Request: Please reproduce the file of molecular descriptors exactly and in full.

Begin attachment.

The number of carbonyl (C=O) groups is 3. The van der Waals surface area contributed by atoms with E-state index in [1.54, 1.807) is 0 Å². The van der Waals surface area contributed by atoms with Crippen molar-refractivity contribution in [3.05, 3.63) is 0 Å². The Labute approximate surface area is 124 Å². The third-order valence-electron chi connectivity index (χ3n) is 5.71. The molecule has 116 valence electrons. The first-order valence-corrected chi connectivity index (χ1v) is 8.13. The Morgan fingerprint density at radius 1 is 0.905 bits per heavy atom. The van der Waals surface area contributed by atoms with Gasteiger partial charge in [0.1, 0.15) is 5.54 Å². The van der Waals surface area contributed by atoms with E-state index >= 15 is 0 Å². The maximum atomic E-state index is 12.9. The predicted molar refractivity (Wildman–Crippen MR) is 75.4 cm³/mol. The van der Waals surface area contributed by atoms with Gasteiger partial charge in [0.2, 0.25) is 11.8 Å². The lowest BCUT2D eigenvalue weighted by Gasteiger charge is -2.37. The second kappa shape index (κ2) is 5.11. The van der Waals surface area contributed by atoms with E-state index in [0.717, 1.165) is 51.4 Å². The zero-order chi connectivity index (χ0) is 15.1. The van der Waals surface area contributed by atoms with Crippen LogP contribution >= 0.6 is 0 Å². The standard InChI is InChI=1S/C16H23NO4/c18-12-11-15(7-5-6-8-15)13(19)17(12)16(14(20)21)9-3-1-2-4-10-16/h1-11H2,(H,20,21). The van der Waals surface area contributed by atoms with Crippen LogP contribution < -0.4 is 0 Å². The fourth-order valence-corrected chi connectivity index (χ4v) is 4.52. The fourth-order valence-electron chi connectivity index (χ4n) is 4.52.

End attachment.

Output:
The number of carbonyl (C=O) groups is 3. The van der Waals surface area contributed by atoms with E-state index in [1.54, 1.807) is 0 Å². The van der Waals surface area contributed by atoms with Crippen molar-refractivity contribution in [3.05, 3.63) is 0 Å². The Labute approximate surface area is 124 Å². The third-order valence-electron chi connectivity index (χ3n) is 5.71. The molecule has 116 valence electrons. The first-order valence-corrected chi connectivity index (χ1v) is 8.13. The Morgan fingerprint density at radius 1 is 0.905 bits per heavy atom. The van der Waals surface area contributed by atoms with Gasteiger partial charge in [0.1, 0.15) is 5.54 Å². The van der Waals surface area contributed by atoms with E-state index >= 15 is 0 Å². The maximum atomic E-state index is 12.9. The predicted molar refractivity (Wildman–Crippen MR) is 75.4 cm³/mol. The van der Waals surface area contributed by atoms with Gasteiger partial charge in [0.2, 0.25) is 11.8 Å². The lowest BCUT2D eigenvalue weighted by Gasteiger charge is -2.37. The second kappa shape index (κ2) is 5.11. The van der Waals surface area contributed by atoms with E-state index in [0.717, 1.165) is 51.4 Å². The zero-order chi connectivity index (χ0) is 15.1. The van der Waals surface area contributed by atoms with Crippen LogP contribution >= 0.6 is 0 Å². The standard InChI is InChI=1S/C16H23NO4/c18-12-11-15(7-5-6-8-15)13(19)17(12)16(14(20)21)9-3-1-2-4-10-16/h1-11H2,(H,20,21). The van der Waals surface area contributed by atoms with Crippen LogP contribution < -0.4 is 0 Å². The fourth-order valence-corrected chi connectivity index (χ4v) is 4.52. The fourth-order valence-electron chi connectivity index (χ4n) is 4.52.